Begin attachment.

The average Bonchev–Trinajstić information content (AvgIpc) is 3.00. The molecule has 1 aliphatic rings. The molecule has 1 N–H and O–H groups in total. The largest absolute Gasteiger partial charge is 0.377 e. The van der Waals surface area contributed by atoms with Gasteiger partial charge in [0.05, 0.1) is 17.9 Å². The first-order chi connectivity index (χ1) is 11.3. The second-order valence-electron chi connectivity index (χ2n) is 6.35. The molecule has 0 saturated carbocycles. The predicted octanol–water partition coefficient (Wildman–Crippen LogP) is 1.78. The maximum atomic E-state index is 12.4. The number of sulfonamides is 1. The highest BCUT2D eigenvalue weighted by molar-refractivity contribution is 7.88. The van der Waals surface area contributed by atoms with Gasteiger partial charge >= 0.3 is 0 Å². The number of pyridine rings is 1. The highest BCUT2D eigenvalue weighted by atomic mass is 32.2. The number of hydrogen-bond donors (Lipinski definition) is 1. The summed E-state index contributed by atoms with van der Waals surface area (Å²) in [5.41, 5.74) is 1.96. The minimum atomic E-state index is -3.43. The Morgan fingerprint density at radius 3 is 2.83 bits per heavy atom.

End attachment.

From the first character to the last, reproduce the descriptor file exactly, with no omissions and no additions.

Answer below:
The average Bonchev–Trinajstić information content (AvgIpc) is 3.00. The molecule has 1 aliphatic rings. The molecule has 1 N–H and O–H groups in total. The largest absolute Gasteiger partial charge is 0.377 e. The van der Waals surface area contributed by atoms with Gasteiger partial charge in [0.05, 0.1) is 17.9 Å². The first-order chi connectivity index (χ1) is 11.3. The second-order valence-electron chi connectivity index (χ2n) is 6.35. The molecule has 0 saturated carbocycles. The predicted octanol–water partition coefficient (Wildman–Crippen LogP) is 1.78. The maximum atomic E-state index is 12.4. The number of sulfonamides is 1. The highest BCUT2D eigenvalue weighted by molar-refractivity contribution is 7.88. The van der Waals surface area contributed by atoms with Gasteiger partial charge >= 0.3 is 0 Å². The number of pyridine rings is 1. The highest BCUT2D eigenvalue weighted by atomic mass is 32.2. The number of hydrogen-bond donors (Lipinski definition) is 1. The summed E-state index contributed by atoms with van der Waals surface area (Å²) in [5.41, 5.74) is 1.96. The minimum atomic E-state index is -3.43. The Morgan fingerprint density at radius 3 is 2.83 bits per heavy atom.